CEO Update | Welcoming Home Our Caregivers

CEO Update | Welcoming Home Our Caregivers

Fellow Caregivers,

States around the nation release new steps every week toward a gradual recovery. Cleveland Clinic supports a safe and thoughtful return. Testing is a key part of COVID-19 recovery strategies and we continue to ramp up our capacity.

Cleveland Clinic was one of the first health systems to offer testing in March. This past Sunday, we reached an impressive milestone: 50,000 total tests have been resulted at our locations in Ohio and Florida.

We will continue to test patients before surgeries and when they seek emergency care. Our testing sites remain open for those with a doctor’s order.

People are very curious about testing and treatment for COVID-19. I recently spoke with Dr. Brian Rubin, chair of the Pathology and Laboratory Medicine Institute, and Dr. Steve Gordon, chair of our Infectious Disease Department. We covered the latest trends and answered many questions that are commonly asked by the public and our caregivers. I look forward to sharing this conversation with you tomorrow.

On Friday, we welcomed home some of our caregivers who traveled to New York in April. See photos of their return. More caregivers who went to Michigan will return this week. We expect all to come home by the end of May.

We continue to phase in services as we care for our communities. Our reactivation efforts are based on patient and caregiver safety. On Saturday, we resumed pediatric inpatient care at Hillcrest Hospital. We will share when pediatric inpatient care resumes at Fairview Hospital.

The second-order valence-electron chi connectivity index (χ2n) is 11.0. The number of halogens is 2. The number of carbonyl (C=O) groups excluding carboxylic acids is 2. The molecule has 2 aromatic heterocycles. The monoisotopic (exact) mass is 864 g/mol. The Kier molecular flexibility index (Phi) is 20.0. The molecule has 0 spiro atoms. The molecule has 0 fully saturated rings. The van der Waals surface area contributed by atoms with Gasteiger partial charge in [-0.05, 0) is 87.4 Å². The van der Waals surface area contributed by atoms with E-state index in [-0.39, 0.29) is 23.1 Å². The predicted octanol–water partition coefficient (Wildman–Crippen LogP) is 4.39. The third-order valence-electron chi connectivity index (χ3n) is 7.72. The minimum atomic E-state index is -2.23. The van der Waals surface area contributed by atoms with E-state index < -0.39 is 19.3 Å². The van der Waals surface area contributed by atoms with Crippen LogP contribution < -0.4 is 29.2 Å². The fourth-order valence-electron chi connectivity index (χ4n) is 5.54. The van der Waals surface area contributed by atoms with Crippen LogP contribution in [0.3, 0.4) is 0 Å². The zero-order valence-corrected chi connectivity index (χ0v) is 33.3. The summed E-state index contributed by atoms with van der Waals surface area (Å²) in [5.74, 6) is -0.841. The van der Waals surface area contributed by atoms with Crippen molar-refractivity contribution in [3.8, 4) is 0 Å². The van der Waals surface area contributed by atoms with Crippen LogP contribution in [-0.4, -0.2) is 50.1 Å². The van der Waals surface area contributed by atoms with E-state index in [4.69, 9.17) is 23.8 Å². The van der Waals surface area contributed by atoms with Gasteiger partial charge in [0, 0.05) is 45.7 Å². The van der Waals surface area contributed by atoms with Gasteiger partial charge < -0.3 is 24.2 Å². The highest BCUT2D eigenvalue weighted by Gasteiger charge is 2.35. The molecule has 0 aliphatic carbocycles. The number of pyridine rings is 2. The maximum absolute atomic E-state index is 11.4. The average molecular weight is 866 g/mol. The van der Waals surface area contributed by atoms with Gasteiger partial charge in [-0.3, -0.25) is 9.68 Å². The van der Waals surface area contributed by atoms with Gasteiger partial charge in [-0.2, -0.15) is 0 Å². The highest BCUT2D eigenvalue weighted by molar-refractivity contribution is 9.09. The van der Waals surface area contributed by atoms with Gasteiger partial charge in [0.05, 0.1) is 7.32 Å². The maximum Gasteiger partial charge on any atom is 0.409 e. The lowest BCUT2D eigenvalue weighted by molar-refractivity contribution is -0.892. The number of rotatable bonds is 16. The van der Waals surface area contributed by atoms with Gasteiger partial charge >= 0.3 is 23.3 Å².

Full pediatric care continues at Cleveland Clinic Children’s and Cleveland Clinic Children’s Hospital for Rehabilitation.

As we all learn to live with COVID-19, we are finding creative ways to celebrate life’s most special moments.

Cleveland Clinic pulmonologist Dr. Shruti Gadre canceled her wedding plans in Boston because of the pandemic. Instead, she married her fiancé this weekend on our main campus rooftop. Their love story began years ago during residency at Cleveland Clinic. Watch a video of the happy couple.

We are proud of everyone who makes occasions like this possible. You are helping our patients and fellow caregivers create memories that will last their entire lives.

Thank you for your dedication,

Dr. Mijahlevic |  Cleveland Clinic

Tom Mihaljevic, MD
CEO and President

Welcome Home to Caregivers Who Assisted at New York Hospitals

Welcome Home to Caregivers Who Assisted at New York Hospitals

Our skilled, courageous nurses and physicians walked into the face of the unknown at other hospitals to help patents and their families who needed their care.

We welcome these caregivers back from their work at New York hospitals, where caregivers were experiencing a surge of COVID-19 patients.

Most of our nurses assisting at Henry Ford health system in Michigan will return May 20, with a few caregivers staying in New York and Michigan to continue lending a hand.

Amy Mahnke, RN, has been taking care of patients with COVID-19 in the Intensive Care Unit (ICU) at NewYork Presbyterian Weill Cornell Medical Center for the past month.

“I have seen many patients take their last breath without their loved ones at their bedside on this trip,” says Mahnke.

“Being a Cleveland Clinic nurse has helped me prepare for all of the obstacles I’ve encountered. I’m grateful we were able to be there for patients who needed our care. I’m forever proud to be a nurse.”

With the healthcare community working together, we can best fight the pandemic.

Valerie Lopez, MD, who served as an Emergency Physician in the Emergency Department of NewYork Presbytarian Brooklyn Methodist Hospital, values this experience for what healthcare professionals were able to learn from one another.